DR. SEUSS MEETS FRANK CAPRA — WONDERFUL LIVES
By Greg Joseph
In 1983 as a writer for a San Diego newspaper, I was invited to dinner at the swank Hotel del Coronado for a reunion of the great film director Frank Capra with children’s author Theodor Seuss Geisel — “Dr. Seuss” — joined by Capra’s longtime cinematographer, Joseph H. Walker, inventor of the zoom lens who had also built the first wireless transmitter for airplanes and automobiles.
Geisel did what many regard as his most unusual work for Capra: “The Army-Navy Service Magazine,” with the animated “Private Snafu,” for a series of propaganda films for American serviceman and women in World War II, and later, a live-action movie, “Your Job in Germany,” concerned with the post-war occupation.
The films came about after Capra had been ordered to make a cinematic response to German director Leni Riefenstahl’s “Triumph of the Will,” a slick, hellish ode to Hitler and a controversial preface to The Holocaust.
Several local dignitaries, including the hotel’s CEO, also were seated around the large round table in the ballroom on that chilly damp night.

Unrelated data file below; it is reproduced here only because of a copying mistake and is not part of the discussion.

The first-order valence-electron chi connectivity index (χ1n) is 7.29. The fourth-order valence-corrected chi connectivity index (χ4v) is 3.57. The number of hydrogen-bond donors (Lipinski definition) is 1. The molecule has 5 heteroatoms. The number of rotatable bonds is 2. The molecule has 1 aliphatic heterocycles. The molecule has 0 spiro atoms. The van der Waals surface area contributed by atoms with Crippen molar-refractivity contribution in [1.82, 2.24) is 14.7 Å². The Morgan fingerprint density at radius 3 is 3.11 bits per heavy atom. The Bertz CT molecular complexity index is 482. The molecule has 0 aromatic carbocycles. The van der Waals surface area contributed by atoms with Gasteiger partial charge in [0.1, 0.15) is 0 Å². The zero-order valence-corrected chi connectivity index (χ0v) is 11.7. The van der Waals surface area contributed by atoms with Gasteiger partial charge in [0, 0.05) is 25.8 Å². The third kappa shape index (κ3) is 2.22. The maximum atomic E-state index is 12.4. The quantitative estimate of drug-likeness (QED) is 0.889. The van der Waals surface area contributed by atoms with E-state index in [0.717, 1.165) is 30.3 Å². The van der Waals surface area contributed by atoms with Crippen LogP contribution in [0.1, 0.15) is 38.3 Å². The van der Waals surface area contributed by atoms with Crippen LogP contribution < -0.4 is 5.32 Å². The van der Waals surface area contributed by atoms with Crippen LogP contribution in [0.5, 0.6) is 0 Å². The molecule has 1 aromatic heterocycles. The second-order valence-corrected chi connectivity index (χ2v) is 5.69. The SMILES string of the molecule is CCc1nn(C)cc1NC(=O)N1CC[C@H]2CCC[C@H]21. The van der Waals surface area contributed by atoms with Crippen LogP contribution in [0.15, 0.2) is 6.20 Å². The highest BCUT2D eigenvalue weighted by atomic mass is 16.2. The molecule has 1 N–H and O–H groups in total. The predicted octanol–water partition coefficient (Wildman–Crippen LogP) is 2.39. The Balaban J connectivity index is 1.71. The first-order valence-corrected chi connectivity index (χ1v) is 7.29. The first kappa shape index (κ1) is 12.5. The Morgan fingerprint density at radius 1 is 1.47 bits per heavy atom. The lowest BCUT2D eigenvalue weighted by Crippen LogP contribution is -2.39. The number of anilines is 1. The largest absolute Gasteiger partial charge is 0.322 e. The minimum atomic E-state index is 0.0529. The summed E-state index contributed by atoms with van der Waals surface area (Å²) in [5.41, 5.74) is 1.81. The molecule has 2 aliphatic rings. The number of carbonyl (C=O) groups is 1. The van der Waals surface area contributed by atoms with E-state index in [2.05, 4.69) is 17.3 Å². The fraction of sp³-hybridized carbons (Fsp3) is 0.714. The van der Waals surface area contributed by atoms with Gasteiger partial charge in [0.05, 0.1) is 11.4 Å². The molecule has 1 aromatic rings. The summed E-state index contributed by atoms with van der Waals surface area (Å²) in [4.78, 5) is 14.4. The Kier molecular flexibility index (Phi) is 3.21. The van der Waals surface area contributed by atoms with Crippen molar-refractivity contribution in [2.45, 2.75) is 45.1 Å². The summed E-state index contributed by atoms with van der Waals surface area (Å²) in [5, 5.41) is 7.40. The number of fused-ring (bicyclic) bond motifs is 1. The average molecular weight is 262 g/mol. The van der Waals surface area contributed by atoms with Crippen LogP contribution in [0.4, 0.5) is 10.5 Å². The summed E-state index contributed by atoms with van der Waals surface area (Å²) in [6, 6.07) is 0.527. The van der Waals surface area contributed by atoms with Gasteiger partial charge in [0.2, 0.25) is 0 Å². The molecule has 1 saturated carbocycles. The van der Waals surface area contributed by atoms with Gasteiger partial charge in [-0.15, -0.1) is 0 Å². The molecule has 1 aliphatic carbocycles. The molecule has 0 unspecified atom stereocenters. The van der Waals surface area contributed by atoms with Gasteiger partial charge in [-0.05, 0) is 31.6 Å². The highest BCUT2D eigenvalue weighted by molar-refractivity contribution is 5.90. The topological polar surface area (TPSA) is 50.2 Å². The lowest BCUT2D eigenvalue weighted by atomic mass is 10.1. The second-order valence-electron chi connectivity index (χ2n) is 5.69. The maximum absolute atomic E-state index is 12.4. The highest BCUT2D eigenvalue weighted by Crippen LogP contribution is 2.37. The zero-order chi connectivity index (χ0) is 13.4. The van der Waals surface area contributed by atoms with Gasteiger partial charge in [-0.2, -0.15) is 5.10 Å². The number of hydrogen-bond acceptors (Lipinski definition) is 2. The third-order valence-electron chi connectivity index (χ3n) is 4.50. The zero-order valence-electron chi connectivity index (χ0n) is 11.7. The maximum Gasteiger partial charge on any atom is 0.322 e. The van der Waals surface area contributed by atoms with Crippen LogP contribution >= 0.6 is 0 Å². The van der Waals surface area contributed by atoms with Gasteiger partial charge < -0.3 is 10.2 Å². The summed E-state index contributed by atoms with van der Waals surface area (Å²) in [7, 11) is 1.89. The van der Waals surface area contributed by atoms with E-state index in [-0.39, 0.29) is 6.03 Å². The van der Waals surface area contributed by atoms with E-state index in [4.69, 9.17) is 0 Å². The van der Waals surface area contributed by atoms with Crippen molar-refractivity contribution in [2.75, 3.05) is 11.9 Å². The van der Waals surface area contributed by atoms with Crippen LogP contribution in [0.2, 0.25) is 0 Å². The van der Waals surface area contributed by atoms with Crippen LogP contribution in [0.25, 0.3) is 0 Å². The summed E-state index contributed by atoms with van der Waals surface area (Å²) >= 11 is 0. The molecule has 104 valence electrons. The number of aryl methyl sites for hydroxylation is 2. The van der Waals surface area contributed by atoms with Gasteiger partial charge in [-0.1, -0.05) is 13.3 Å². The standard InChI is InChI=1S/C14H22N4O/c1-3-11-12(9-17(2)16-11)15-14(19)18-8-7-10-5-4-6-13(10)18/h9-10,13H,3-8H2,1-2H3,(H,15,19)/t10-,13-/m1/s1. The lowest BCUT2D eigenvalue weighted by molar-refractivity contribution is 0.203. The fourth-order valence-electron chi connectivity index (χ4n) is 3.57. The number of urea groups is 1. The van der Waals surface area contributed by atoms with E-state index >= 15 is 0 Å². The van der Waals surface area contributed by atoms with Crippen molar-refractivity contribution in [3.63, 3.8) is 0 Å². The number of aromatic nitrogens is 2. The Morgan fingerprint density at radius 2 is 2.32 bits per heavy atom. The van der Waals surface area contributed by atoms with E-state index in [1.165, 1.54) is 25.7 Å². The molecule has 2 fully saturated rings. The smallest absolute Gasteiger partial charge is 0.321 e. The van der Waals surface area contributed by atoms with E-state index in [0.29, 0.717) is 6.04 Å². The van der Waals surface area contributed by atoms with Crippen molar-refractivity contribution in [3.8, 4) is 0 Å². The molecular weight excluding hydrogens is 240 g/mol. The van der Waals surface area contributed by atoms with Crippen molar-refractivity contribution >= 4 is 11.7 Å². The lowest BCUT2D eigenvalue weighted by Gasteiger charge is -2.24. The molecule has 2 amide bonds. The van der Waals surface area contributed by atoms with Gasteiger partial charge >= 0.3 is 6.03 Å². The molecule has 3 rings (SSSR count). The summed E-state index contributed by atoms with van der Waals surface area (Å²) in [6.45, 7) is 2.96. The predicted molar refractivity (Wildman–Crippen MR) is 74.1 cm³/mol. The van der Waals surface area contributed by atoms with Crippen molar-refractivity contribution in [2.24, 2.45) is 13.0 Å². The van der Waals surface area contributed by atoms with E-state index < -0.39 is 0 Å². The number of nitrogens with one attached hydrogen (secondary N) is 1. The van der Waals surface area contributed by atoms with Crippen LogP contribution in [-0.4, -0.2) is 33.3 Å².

“I met Frank 40 years and three months ago,” a delighted Geisel said.
“I was a Captain, Frank a major — he later became a bird colonel. I showed up at Fort Fox, as we called 20th Century Fox studios. Ronald Reagan was at Fort Roach — Hal Roach’s studio.
“Anyway, Frank says, ‘I’ll show you the cutting room,’ and I ask what that is, and he says, ‘Where the Moviola is,’ and I ask what THAT is. Somehow I lasted, though, thanks to him. Worked with him from 1944 to 1946. Later, I went into films myself.”
Indeed he did — winning a 1947 Academy Award for his documentary, “Design for Death,” about the rise of Japanese warlords, and four years later, he earned another Oscar with his cartoon, “Gerald McBoing-Boing, about a little boy who communicates through noises.
“It was a delight working with Ted,” Capra, a three-time Oscar winner himself, said. “He brought humor, warmth and life to the whole unit. He was well-liked, his work was well-liked. There was certainly good cause for both.”
When I asked Capra if his experience with Geisel during World War II helped “Dr. Seuss” along in the latter’s Hollywood career, Capra replied with a chuckle, “Put it this way — didn’t hurt!”
Frank Capra and Ted Geisel both died in September 1991, exactly three weeks apart, at the ages of 94 and 87, respectively.
Their legacies are linked in a most unusual way, even by Hollywood standards.